- Local Guide
Shifting a city employee from hourly to salary does not bother a city elected official, but the raise without an explanation does.
Wapakoneta City Council members heard the second reading of an ordinance Monday to amend job titles and salary ranges for city employees — primarily to shift the Wapakoneta WaterPark general manager from hourly to salary.
Wapakoneta 1st Ward Councilor Jim Neumeier, who chairs the Parks and Recreation Committee, did not object to the shift, but he voiced concerns regarding moving Hayzlett up two steps in the salary scale where he would make $12,000 per year.
Hayzlett, who also serves as the Wapakoneta recreation director and is paid $20,000, averaged $9,950 working hourly each of the past three years.
“We just gave an employee a 20 percent raise in one year and I am curious what the reason was for the increase,” Neumeier said after Monday’s council meeting. “He wants it paid during the three months the water park is open so we are talking $1,000 per week while the water park is in operation.
“I don’t begrudge somebody the money if they are worth it, but it says in the past he was making approximately $9,000 and if my memory is correct he just received a pay raise last year or a couple of years ago,” the ward councilor said.
Neumeier said favored the switch from hourly to salary and he understood the reasoning behind the required change. The state auditor ruled he could not sign his own time card and by shifting him to salary, therefore it eliminates that accounting concern.
Safety-Service Director Bill Rains informed councilors that Hayzlett worked 710 hours in 2012, 731 hours in 2011 and 816 hours in 2010, as an hourly employee. He averaged $14 per hour in 2012.
While the majority of his hours are spent when the water park is open between Memorial Day and Labor Day, Hayzlett works throughout April and May to get the water park ready for opening as well as September, October and November to close the park and prepare it for the winter months.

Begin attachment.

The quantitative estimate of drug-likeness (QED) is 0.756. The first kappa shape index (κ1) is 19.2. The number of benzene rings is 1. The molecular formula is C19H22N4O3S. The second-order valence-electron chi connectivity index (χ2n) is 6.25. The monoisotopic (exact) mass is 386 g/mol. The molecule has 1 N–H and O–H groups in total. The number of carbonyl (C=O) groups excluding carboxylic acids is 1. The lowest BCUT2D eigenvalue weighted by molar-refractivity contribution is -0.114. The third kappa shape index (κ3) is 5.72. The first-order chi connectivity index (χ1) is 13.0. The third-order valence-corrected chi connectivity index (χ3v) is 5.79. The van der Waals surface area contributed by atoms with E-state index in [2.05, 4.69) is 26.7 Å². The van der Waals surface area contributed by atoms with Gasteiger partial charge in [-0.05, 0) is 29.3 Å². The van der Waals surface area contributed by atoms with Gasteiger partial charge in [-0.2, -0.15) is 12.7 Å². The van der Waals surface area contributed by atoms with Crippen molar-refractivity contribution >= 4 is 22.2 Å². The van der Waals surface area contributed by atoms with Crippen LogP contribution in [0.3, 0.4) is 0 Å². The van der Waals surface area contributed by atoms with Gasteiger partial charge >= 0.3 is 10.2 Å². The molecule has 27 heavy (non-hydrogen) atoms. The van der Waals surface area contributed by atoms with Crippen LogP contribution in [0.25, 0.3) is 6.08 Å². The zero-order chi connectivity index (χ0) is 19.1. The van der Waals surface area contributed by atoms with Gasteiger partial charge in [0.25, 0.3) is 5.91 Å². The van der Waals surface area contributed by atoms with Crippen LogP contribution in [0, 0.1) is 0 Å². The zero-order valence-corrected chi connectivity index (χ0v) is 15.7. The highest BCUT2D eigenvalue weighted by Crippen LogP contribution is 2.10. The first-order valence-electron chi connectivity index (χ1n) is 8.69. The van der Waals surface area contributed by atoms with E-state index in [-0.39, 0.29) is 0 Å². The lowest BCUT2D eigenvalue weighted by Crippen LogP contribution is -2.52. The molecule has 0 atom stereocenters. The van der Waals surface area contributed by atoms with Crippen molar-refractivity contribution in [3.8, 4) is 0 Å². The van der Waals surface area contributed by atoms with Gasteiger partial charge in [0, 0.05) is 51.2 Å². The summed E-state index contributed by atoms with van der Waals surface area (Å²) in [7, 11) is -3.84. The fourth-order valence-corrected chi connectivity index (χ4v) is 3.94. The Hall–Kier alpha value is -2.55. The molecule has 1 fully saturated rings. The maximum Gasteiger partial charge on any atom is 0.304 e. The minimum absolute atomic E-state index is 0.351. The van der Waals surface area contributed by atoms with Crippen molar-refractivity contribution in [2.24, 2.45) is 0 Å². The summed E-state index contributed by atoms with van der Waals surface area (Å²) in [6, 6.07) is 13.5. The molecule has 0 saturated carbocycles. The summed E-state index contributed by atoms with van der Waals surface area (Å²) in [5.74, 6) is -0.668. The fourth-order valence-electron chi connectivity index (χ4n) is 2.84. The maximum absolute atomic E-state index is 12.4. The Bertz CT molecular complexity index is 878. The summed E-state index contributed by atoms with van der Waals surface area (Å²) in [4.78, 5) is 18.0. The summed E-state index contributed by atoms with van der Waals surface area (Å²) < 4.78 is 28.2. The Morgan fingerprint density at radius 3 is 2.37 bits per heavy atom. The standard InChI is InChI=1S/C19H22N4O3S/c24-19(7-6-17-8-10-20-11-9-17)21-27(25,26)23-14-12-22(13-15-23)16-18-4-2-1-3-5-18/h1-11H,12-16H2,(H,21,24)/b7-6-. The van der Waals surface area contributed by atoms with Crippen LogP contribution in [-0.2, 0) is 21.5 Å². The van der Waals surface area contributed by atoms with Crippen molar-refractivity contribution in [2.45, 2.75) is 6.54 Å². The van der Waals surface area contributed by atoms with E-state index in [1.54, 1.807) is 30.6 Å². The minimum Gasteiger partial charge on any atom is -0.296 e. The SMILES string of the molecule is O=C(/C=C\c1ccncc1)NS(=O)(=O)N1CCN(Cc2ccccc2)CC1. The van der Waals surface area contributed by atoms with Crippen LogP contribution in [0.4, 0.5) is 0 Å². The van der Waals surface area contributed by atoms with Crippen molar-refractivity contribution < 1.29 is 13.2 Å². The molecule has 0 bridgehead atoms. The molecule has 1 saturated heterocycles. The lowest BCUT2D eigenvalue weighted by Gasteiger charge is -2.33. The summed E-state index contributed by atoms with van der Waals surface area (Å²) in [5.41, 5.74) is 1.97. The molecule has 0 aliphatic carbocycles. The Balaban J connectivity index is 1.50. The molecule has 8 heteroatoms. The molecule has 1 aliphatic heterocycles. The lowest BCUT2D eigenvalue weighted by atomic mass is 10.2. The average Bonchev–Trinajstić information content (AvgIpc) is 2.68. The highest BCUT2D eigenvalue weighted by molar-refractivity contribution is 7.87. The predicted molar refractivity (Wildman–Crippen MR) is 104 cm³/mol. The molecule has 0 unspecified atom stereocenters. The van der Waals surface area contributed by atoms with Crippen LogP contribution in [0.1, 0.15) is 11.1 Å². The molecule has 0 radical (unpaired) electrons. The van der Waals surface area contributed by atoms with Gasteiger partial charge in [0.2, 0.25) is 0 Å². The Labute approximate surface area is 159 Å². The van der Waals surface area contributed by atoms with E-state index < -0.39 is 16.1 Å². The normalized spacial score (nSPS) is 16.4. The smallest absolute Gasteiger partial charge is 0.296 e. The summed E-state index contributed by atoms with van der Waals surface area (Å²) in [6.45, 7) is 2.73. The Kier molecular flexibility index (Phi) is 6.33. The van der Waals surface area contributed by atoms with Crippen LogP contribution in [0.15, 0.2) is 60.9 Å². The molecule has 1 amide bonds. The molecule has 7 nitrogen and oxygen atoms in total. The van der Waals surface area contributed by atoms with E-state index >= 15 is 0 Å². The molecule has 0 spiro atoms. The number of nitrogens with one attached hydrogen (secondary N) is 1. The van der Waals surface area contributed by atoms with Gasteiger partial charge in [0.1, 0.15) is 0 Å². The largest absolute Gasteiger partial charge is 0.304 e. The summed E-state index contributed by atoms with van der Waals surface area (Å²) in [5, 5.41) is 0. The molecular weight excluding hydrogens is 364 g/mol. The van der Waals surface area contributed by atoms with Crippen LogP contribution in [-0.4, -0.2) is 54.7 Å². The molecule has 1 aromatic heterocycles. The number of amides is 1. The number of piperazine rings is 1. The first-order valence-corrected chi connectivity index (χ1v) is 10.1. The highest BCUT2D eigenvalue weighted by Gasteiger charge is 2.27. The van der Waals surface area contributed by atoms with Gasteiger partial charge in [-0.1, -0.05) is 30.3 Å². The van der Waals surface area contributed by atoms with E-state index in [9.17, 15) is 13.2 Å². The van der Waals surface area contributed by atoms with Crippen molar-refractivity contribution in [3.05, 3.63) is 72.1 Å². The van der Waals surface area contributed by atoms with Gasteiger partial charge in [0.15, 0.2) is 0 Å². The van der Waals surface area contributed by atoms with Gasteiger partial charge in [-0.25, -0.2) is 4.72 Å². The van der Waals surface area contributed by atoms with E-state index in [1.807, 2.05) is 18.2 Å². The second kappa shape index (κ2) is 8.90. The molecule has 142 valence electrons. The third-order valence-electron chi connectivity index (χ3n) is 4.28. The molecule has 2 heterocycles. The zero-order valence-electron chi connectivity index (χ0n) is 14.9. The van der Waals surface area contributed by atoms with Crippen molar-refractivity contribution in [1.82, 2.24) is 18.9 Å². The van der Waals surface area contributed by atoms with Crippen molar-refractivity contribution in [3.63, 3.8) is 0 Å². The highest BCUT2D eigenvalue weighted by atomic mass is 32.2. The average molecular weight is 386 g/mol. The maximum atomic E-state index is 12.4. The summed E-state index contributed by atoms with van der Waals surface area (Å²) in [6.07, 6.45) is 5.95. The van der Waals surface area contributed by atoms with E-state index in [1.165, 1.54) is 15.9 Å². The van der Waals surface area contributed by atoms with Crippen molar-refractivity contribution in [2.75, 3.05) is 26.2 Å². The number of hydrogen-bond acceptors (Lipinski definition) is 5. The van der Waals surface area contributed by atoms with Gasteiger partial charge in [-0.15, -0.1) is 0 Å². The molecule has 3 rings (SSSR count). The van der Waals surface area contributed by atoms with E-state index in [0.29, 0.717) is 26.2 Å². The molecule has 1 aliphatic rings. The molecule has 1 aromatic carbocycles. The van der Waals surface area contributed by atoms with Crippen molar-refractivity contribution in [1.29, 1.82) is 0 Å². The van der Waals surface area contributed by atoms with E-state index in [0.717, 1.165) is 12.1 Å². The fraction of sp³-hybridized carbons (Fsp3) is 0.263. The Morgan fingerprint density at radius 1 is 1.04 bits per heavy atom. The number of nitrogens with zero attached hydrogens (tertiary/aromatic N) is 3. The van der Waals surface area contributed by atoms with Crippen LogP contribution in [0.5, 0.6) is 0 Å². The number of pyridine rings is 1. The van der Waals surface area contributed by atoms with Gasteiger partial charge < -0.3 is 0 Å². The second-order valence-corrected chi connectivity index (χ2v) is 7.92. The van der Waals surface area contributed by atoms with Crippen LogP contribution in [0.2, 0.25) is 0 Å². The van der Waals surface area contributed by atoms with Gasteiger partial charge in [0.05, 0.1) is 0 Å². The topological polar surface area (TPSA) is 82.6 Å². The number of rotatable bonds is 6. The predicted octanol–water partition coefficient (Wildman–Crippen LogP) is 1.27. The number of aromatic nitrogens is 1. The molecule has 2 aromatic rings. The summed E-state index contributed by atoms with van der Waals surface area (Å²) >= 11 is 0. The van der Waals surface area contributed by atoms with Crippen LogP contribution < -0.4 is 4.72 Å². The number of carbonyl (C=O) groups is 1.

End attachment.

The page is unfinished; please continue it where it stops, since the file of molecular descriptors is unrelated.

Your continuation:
Neumeier said he is just requesting reasons for the increase be made public and for the reasons to be explained to councilors.
“I just want an explanation from the Wapakoneta City Recreation Board of where they came up with the salary number,” Neumeier said. “If they have documentation he is worth that amount — and in essence that means he would have been underpaid the past three years — I don’t have a problem with that amount.”
Rains told councilors the ordinance can be tabled until they receive a reasonable explanation from Wapakoneta City Recreation Board members for the salary change “since they have plenty of time to pass this legislation before the Wapakoneta Water Park opens.”
Mayor Rodney Metz said he would like Wapakoneta City Recreation Board members to review the hours Hayzlett works, the hourly rate he was paid in the past and to re-examine the amount they intend to pay him.
“I think they at least need to come up with a definition for the position and the responsibilities that position must achieve on a daily basis as well as on a seasonal basis,” Metz said. “There needs to be some accountability, a way to determine if the general manager has met the responsibilities of the position — for both recreation director and general manager of the water park.”
He also explained councilors have final say on the salary increase since they are responsible for passing a balanced budget.